BY MARY M. BEARDEN and ALLISON SHELTON BROWN & FORTUNATO, P.C.
In June, the Office for Civil Rights (OCR) released results from the initial twenty audits of the HIPAA Audit Program. In the next few months, OCR will implement the final phase of the pilot audit program, auditing a total of 115 covered entities by the end of December 2012.
Historically, enforcement of HIPAA has been reactive—that is, OCR initiated an investigation only after it received a complaint or a covered entity reported a breach. In 2009, Congress expressed its desire for the enforcement efforts to be more proactive. Section 13411 of the HITECH Act, therefore, requires the Department of Health and Human Services to periodically audit covered entities and business associates to ensure that they are in compliance with the HIPAA Privacy and Security Rules and the standards for breach notification. Accordingly, in November of 2011, OCR initiated a pilot audit program to identify compliance issues.
OCR contracted with KPMG, Inc., a private corporation, to develop and conduct the audits. The pilot audit program was divided into two phases: the initial phase, during which KPMG audited the first twenty entities and developed audit protocols, and the final phase, in which KPMG will audit the remaining 95 entities. In June, OCR released data gathered from the first twenty audits. According to this data, small entities tended to have more compliance deficiencies than larger entities, and most of the deficiencies for both large and small entities came from failure to comply with the Security Rule.
In June, OCR also released the audit protocols developed by KPMG during the initial phase of the program. Consisting of 169 protocols, the audit program will continue to develop, add, and delete protocols during the final phase. At this time, 78 of the protocols focus on the HIPAA Security Rule, 81 protocols concern the Privacy Rule, and 10 protocols focus on the breach notification standards.
Because the audit protocols were designed by a private entity, and not by OCR, some of the protocols represent KPMG’s interpretation of the law rather than actual legal requirements. For example, 45 C.F.R. § 164.308(a)(3)(ii)(C) requires covered entities to “implement procedures for terminating access to electronic protected health information when the employment of a workforce member ends.” The audit protocol for this regulation requires that covered entities have “separate procedures for terminating access to ePHI when employment of a workforce member ends, i.e., voluntary termination . . . vs. involuntary termination.” Obviously, KPMG’s protocol goes over and beyond the requirements stated in the regulation. Nevertheless, the protocols will guide the audit process and influence the final report submitted to OCR.
By the end of December, KPMG will audit the 95 remaining entities. These entities will be randomly selected and will include health plans, health care providers, and clearinghouses of all sizes. When KPMG selects an entity for an audit, KPMG will send notice and a request for documents to the entity. The document request will require the entity to produce a variety of documents, including policies and procedures, demographic information, and forms. After receipt of the notice letter, the entity will have only fifteen days to produce the requested documents. KPMG will treat any documents not produced as non-existent. This may result in a finding of non-compliance, even if the entity has the necessary document.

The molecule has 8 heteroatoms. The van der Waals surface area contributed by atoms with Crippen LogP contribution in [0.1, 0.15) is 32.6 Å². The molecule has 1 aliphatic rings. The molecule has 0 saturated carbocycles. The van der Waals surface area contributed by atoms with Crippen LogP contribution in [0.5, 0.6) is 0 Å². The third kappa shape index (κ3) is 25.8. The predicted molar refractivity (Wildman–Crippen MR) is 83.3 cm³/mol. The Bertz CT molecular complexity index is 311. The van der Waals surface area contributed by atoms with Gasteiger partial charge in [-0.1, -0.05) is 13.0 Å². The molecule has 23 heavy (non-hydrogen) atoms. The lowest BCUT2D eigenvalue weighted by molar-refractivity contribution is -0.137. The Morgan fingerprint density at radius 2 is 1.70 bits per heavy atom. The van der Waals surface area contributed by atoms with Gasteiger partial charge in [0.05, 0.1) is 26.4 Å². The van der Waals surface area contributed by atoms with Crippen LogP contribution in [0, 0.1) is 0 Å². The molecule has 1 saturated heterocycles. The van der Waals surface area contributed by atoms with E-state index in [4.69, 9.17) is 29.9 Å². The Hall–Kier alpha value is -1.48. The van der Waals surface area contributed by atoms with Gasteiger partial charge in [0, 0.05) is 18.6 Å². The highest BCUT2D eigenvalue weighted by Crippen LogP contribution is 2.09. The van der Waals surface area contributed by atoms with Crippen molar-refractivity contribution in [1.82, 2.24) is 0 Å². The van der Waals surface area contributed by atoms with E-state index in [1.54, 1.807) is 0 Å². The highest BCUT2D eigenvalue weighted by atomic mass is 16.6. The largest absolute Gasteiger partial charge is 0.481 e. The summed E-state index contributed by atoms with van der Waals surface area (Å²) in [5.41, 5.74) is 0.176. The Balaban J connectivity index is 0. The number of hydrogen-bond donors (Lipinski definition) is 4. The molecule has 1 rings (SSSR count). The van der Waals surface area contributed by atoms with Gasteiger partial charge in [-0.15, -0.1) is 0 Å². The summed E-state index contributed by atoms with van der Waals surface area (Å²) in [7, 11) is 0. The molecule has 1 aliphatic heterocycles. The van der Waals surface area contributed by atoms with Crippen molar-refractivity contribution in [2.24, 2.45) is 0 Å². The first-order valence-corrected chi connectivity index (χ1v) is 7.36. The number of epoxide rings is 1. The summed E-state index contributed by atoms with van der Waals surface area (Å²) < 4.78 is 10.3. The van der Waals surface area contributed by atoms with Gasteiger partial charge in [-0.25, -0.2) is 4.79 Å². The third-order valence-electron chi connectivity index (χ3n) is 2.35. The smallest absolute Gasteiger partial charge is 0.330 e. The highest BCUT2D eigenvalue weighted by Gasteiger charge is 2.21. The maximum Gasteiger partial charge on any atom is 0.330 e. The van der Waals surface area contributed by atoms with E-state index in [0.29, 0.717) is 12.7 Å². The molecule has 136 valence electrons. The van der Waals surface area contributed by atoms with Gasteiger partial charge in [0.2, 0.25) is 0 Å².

Between thirty and ninety days after KPMG sends the notice letter, KPMG will perform an on-site audit, which will take from three to ten days. During the on-site audit, three to five auditors will interview personnel, walk through and observe the entity’s operations, and request more information. These auditors will use the audit protocols as a guide to assess the entity’s compliance with HIPAA. After the on-site audit, KPMG will prepare a draft report of the findings and send the report to the entity. Once the entity receives the draft report, the entity will have ten days to prepare a written response. Both KPMG’s report and the entity’s written response will be provided to OCR. In the event OCR believes more action is required, OCR may initiate an investigation that could lead to an enforcement action.
The HIPAA Audit Program has received fiscal appropriations for 2013 and 2014; therefore, the audits are likely to continue and to grow. To implement a compliance program that will withstand an audit, entities should refer to the audit protocol, available at http://www.hhs.gov/ocr/privacy/ hipaa/enforcement/audit/index.html, and ensure that they have the necessary policies and procedures in place. When a provider adopts policies and procedures, the provider should not only put the policy in writing, but also ensure that the policy is implemented and practiced at the entity. Thus, providers should orient, train, and evaluate personnel on the policies and procedures. Furthermore, the policies and procedures should be organized in a readily retrievable form, because an entity selected for an audit will only have fifteen days to produce these documents. Finally, providers should recognize that many of the audit protocols represent best practices rather than legal requirements. Therefore, in the event that a provider is selected for an audit, the provider should engage legal counsel to assist in the response to the audit. KPMG’s final report may lead to an enforcement action by OCR; therefore, entities should ensure that the report focuses on the legal requirements and should challenge the accuracy of any such report.